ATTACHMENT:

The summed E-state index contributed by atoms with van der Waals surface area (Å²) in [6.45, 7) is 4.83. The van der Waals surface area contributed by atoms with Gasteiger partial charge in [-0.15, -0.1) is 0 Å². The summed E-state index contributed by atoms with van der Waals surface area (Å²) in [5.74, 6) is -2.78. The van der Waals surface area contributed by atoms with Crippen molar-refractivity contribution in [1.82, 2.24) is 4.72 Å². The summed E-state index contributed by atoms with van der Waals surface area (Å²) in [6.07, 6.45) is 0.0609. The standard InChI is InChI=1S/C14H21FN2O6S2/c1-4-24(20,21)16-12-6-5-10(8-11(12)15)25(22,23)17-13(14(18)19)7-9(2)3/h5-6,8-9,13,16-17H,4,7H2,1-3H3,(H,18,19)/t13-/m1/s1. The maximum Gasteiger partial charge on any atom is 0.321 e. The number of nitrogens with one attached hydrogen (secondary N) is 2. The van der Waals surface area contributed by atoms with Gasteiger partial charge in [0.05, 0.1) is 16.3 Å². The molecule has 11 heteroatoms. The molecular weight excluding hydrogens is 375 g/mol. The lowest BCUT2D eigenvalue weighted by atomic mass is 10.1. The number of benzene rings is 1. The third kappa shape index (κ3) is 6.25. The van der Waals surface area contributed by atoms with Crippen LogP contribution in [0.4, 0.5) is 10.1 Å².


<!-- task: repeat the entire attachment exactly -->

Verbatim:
The summed E-state index contributed by atoms with van der Waals surface area (Å²) in [6.45, 7) is 4.83. The van der Waals surface area contributed by atoms with Gasteiger partial charge in [-0.15, -0.1) is 0 Å². The summed E-state index contributed by atoms with van der Waals surface area (Å²) in [5.74, 6) is -2.78. The van der Waals surface area contributed by atoms with Crippen molar-refractivity contribution in [1.82, 2.24) is 4.72 Å². The summed E-state index contributed by atoms with van der Waals surface area (Å²) in [6.07, 6.45) is 0.0609. The standard InChI is InChI=1S/C14H21FN2O6S2/c1-4-24(20,21)16-12-6-5-10(8-11(12)15)25(22,23)17-13(14(18)19)7-9(2)3/h5-6,8-9,13,16-17H,4,7H2,1-3H3,(H,18,19)/t13-/m1/s1. The maximum Gasteiger partial charge on any atom is 0.321 e. The number of nitrogens with one attached hydrogen (secondary N) is 2. The van der Waals surface area contributed by atoms with Gasteiger partial charge in [0.05, 0.1) is 16.3 Å². The molecule has 11 heteroatoms. The molecular weight excluding hydrogens is 375 g/mol. The lowest BCUT2D eigenvalue weighted by atomic mass is 10.1. The number of benzene rings is 1. The third kappa shape index (κ3) is 6.25. The van der Waals surface area contributed by atoms with Crippen LogP contribution in [0.4, 0.5) is 10.1 Å².